Quantitative Risk Assessment Model for Dangerous Goods Transport through Road Tunnels

A Quantitative Risk Assessment Model (QRAM) to evaluate the risks of dangerous goods transport through road tunnels was developed jointly by PIARC and OECD as part of the ERS2 project (1997-2001).

Since then, the software has been applied to a wide range of tunnels in several countries.

What does the QRA model do?

The software allows users to:

  • compare the risks due to dangerous goods transport along alternative routes; for example, via the tunnel or an alternative open route
  • evaluate issues associated with tunnel regulations; for example, the QRAM can be used to support the decision to choose the most relevant of the proposed ADR dangerous goods groupings for each specific road tunnel
  • compare the risks along a route with acceptability criteria for individual and societal risks
  • evaluate tunnel equipment options; for example, the QRAM can be used to compare the effects of changing the spacing between emergency exits.

The software can be used to perform a risk analysis as required for dangerous goods transport by the European Directive 2004/54/EC on minimum safety requirements for tunnels in the trans-European road network.


  • Contour maps of individual risk along tunnel and open routes
  • Societal risk presented as FN-curves, where F is the frequency of N or more fatalities (and/or injuries)

Presentation of the QRA model

The QRAM software is based on Microsoft Excel.

There is a wide range of information that has to be gathered and prepared in order to run the QRAM. Notably, the user has to enter data to describe:

  • routes, defined in sections;
  • tunnel geometry (length, cross-section and vertical alignment), ventilation (specialist help may be required for complex tunnels), drainage, and emergency escape measures (warning systems, spacing of exits);
  • traffic characteristics, including vehicle mix and traffic speeds, defined for each route section and traffic direction;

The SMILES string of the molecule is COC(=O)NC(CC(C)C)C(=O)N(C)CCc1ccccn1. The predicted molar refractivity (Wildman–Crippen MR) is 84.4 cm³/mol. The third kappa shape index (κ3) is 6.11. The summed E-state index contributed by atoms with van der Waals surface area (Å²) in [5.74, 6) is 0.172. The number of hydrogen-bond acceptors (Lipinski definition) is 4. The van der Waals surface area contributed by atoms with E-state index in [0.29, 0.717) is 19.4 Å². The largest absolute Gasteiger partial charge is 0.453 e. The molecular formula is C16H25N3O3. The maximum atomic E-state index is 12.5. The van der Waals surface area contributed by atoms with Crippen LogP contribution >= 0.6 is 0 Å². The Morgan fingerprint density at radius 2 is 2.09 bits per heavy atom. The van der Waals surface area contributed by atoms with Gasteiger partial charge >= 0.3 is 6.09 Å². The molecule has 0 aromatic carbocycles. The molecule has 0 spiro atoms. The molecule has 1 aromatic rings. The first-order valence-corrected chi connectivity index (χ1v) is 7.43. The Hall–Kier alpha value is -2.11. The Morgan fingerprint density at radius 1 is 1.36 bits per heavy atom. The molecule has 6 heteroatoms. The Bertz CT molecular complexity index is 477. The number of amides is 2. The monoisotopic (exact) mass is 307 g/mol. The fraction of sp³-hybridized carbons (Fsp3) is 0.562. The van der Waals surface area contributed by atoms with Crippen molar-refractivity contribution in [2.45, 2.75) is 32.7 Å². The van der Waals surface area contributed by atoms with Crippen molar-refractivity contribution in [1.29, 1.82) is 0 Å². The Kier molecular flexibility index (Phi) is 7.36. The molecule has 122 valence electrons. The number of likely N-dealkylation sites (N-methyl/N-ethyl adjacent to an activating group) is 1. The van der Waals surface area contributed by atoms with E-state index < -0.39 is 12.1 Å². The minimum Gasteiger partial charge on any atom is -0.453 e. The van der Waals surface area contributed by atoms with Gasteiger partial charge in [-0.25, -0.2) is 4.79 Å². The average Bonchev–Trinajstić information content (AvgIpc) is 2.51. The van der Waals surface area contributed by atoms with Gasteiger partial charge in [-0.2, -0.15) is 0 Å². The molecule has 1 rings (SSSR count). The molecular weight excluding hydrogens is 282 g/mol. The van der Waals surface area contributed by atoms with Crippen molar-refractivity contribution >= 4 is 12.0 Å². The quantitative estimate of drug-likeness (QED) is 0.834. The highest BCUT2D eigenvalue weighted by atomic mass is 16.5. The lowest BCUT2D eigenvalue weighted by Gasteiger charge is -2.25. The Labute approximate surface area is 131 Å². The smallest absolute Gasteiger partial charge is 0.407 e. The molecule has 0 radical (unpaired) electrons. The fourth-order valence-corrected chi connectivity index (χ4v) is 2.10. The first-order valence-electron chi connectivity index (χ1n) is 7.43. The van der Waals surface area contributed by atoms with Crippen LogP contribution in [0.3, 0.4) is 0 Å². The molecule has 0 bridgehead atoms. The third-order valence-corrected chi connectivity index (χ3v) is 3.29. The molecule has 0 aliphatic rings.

• population along the route.

Input screens help to guide the user through the process of entering this data and running cases.

The QRAM considers 13 accident scenarios which are representative of key dangerous goods groupings.

  1. Heavy Goods Vehicle fire with no dangerous goods (20 MW)
  2. Heavy Goods Vehicle fire with no dangerous goods (100 MW)
  3. Boiling Liquid Expanding Vapour Explosion (BLEVE) of Liquid Petroleum Gas (LPG) in cylinders
  4. Pool fire of motor spirit in bulk
  5. Vapour Cloud Explosion (VCE) of motor spirit in bulk
  6. Release of chlorine in bulk
  7. BLEVE of LPG in bulk
  8. VCE of LPG in bulk
  9. Torch fire of LPG in bulk
  10. Release of ammonia in bulk
  11. Release of acrolein in bulk
  12. Release of acrolein in cylinders
  13. BLEVE of carbon dioxide in bulk (not including toxic effects)

The QRAM takes into account:

  • accident frequencies (derived from historical datasets);
  • physical consequences of incidents within tunnel(s) and along the open routes;
  • escape and sheltering effects;
  • effects of hazards (such as heat and smoke) on people.

The results for different routes and traffic are calculated in terms of Societal Risk. This reflects the range of possible outcomes of an accident, each with different probabilities. There might be a low chance of injuring most of the people in a town, or a higher chance of injuring just a few of them.

This relationship is illustrated by an 'F/N curve', where F is the frequency of N or more fatalities (and/or injuries). An example set of F/N curves is shown here. Each curve can also be evaluated in terms of a single value representing the average number of fatalities per year, called the Expected Value (EV).

The F-N curves can be produced for fatalities and/or injuries, and for road users and/or the local population.

Ruffin E, Cassini P and Knoflacher H.
Transport of hazardous goods.
See chapter 17 of Beard A and Carvel R (2005).
The Handbook of Tunnel Fire Safety. Thomas Telford Ltd, London, 2005.

Knoflacher H and Pfaffenbichler P C.
A comparative risk analysis for selected Austrian tunnels.
2nd International Conference Tunnel Safety and Ventilation, Graz, 2004.

Powerpoint presentation,
XXIInd PIARC World Road Congress,
Durban, South Africa, 19-25 October 2003.

Knoflacher H, Pfaffenbichler P C and Nussbaumer H.
Quantitative Risk Assessment of Heavy Goods Vehicle Transport through Tunnels - the Tauerntunnel Case Study. 1st International Conference Tunnel Safety and Ventilation, Graz, 8-10 April 2002.

Knoflacher H and Pfaffenbichler P.
A quantitative risk assessment model for road transport of dangerous goods. Proceedings of the 80th Annual Meeting of the Transportation Research Board, WashingtonDC, USA, 7-11 January 2001.

OECD. Safety in Tunnels - Transport of dangerous goods through road tunnels. 2001.

Saccomanno F and Haastrup P. Influence of Safety Measures on the Risks of Transporting Dangerous Goods through Road Tunnels. Journal of Risk Analysis, 2000.

Lacroix D, Cassini P, Hall R and Saccomanno F. Transport of dangerous goods through road tunnels: an integrated QRA Model developed under the joint OECD/PIARC Project ERS2. International ESReDA Seminar on'Safety and Reliability in Transport', Oslo, 19-21 May 1999.

Users support and training

No support is currently available (more details in the future).